Hawai’i: Big Island, Many Worlds
“To understand Hawai’i is to make sense of America’s most exotic outpost. It’s the nation’s last frontier, the 50th state, a string of volcanic mountains that rose from the sea to be settled first by Polynesians and later by a cultural melange of Asians and Anglos.” — Philip Rucker, Washington Post
America is often categorized as world of many worlds, and maybe no land better exemplifies that than Hawai’i. It’s the country’s newest American state (admitted into the Union in 1959), but its ground was first explored by some of the world’s oldest populations. New land on its islands are born from the mouths of volcanoes everyday, as lava pours into the planet’s oldest ocean. It’s the state farthest from the mainland and most foreign, yet has given us arguably the most cultural prolific president in a generation. It’s a land of proud statehood and patriotism (think Pearl Harbor), and yet still has a defiant independence movement.
“Hawai’i is a tropical paradise so diverse that there is no majority race, a land where residents talk so openly about identify that many call themselves ‘chop suey’ “ — Philip Rucker, Washington Post
Hawai’i as a world within worlds is more than just metaphor — its eponymous Big Island alone is famous for containing 10 of the world’s 14 unique Köppen climate zones. On just over 4,000 square miles in the middle of the Pacific Ocean, a microcosm of Earth’s different climates persists.
And so, that’s where we began our journey of “America’s most exotic outpost” — the Big Island, where we sought equal parts adventure and retreat. We found more of each than we bargained for. Captured below is our journey through the 10 unique natural worlds of Hawai’i, and the many more cultural worlds that call them home.
Dry Semi-Arid (BSh)
Our journey started like many Big Island vacations, with Kona Airport as our point of entry. The sun sucks up the rain faster than it falls here, and it’s never cold. The towns resemble coastal enclaves of California, bordered by mild beaches to the west and a rocky, Mars-like desert to the east. Kailua-Kona’s beach-desert dichotomy mirrors its cultural make-up, where you’re just as likely to bump into a local as a tourist fleeing the cold of the Lower 48.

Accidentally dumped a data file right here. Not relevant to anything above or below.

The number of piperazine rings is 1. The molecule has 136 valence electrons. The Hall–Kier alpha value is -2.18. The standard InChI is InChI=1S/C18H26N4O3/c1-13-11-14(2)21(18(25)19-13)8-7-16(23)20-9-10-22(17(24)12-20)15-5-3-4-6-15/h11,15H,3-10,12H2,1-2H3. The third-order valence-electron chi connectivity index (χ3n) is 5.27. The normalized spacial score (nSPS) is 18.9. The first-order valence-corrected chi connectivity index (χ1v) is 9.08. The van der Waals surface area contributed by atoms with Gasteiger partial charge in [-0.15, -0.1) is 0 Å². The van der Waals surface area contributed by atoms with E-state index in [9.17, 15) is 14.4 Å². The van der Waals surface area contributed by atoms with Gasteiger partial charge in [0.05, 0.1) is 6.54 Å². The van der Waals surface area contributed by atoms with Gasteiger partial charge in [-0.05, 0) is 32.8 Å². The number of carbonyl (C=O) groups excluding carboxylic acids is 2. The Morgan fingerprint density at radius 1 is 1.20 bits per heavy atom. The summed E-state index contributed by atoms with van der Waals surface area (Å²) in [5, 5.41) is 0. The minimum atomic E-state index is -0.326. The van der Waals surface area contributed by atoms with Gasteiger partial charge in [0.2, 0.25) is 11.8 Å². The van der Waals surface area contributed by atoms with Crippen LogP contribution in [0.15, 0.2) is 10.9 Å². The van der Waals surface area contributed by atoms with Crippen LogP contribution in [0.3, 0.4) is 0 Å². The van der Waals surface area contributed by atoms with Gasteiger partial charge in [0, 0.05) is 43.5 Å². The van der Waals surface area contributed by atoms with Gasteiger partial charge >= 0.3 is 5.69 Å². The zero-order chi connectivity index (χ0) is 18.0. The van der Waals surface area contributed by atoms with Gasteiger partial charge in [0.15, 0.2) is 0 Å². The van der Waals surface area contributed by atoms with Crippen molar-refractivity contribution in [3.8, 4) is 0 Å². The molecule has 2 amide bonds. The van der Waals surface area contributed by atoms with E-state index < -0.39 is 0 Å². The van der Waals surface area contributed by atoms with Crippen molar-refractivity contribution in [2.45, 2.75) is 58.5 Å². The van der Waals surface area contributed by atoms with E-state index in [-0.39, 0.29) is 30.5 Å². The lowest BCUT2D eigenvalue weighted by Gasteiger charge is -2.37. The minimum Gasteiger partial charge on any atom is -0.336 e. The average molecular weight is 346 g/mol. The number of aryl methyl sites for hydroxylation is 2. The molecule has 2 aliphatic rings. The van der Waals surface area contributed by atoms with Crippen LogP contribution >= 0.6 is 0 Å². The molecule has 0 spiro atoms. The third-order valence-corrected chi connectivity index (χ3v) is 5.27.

Winter Dry (Aw)
As we made our south, we made sure to pay visit to the parts of this beach-desert paradise that remained preserved from Anglo-influence. Tradewinds are cut off by miles-high peaks, leaving warm air from the ocean to dictate the area’s feel. The hotter land temperatures help make more rainfall possible, making for a more lush surrounding. We traced the coast-line toward Pu‘uhonua o Hōnaunau National Historical Park before swinging east toward the volcanoes.
Temperate Continuously Wet (Cfb) + Summer-Dry (As)
Here lies the corner of the island that had captured our imaginations since we were kids — the seemingly prehistoric land where volcanoes still roar and lava still flows. At the top of Hawaiʻi Volcanoes National Park, an omnipresent mist of the Temperate Continuously wet region resembles a walk through a rain-forest, with the chill of constant humidity to match. As our car skated down the molten path of the volcano’s destruction, this world was turned upside down into a Summer-Dry coastline, seemingly of another planet entirely.
Tropical Continuously Wet (Af) + Tropical Monsoon (Am)
If you dropped two people off on the Big Island just a two hour’s drive apart, one on the “Kona side” and the other on the “Hilo side”, they’d tell you they’re on different continents. The inescapable heat of the west’s dry, rocky hills gives way to the thick, lush moderation of the east’s forests. Iconic tan-sand beaches make way to thick black-sand beaches. Full days of beaming sunlight are replaced with intense rainfall, and no distinct dry season in sight. Where the east seemed the be the main draw for tourists, the Hilo area felt like a neighborhood many were thankful to call home. Our Airbnb host in Pāhoa tipped us off to a local favorite — the Kalapana Night Market, where Hawai’i’s indigenous Polynesian culture is celebrated like an old family get-together.
As we drove out through the northern border of this climate zone, we past through the small, 10-mile sliver of the Hamakua Coast classified as a Monsoon region on our way to the famous Waipio Valley Lookout.
Dry Arid (BWh)
Completing our circle back around to the Kona side, we landed in our self-indulgent final place of rest for the trip, the Big Island’s Waikoloa Village. This is the Hawai’i you’re sold in the travel magazines — white sand beaches, never-ending sun, and 80°F+ air cooled down by ocean breezes. We had teleported back from the rain forest to the Pacific-cooled desert, but with more piña coladas and beach chairs than last time.
Summer-Dry Warm (Csb) + Summer-Dry Cool (Csc) + Tundra (ET)
We saved our most interstellar Big Island adventure for the last day of the year, spending New Year’s Eve climbing in our car to the summit of Mauna Kea where a dormant volcano sits and the stars seem within reach. The journey to the mountain’s summit is its own climatic safari, leaving the beach towns behind as you climb through the rolling hills and pasture-lands of the Summer-Dry region, then through the parka-demanding ring of Summer-Cool around the mountain-top at 8,000 feet up, before driving through the clouds themselves to reach the near-pre-glacial, snow-friendly caps of the volcano. From the tree-less tundra and permanently frozen soil, you can watch the sun set on the entire island, before enjoying a complete darkness that makes for the best seat in the house to the rest of our galaxy. This magnificent island managed to show us much of what our planet has to offer, and a taste of other worlds far away.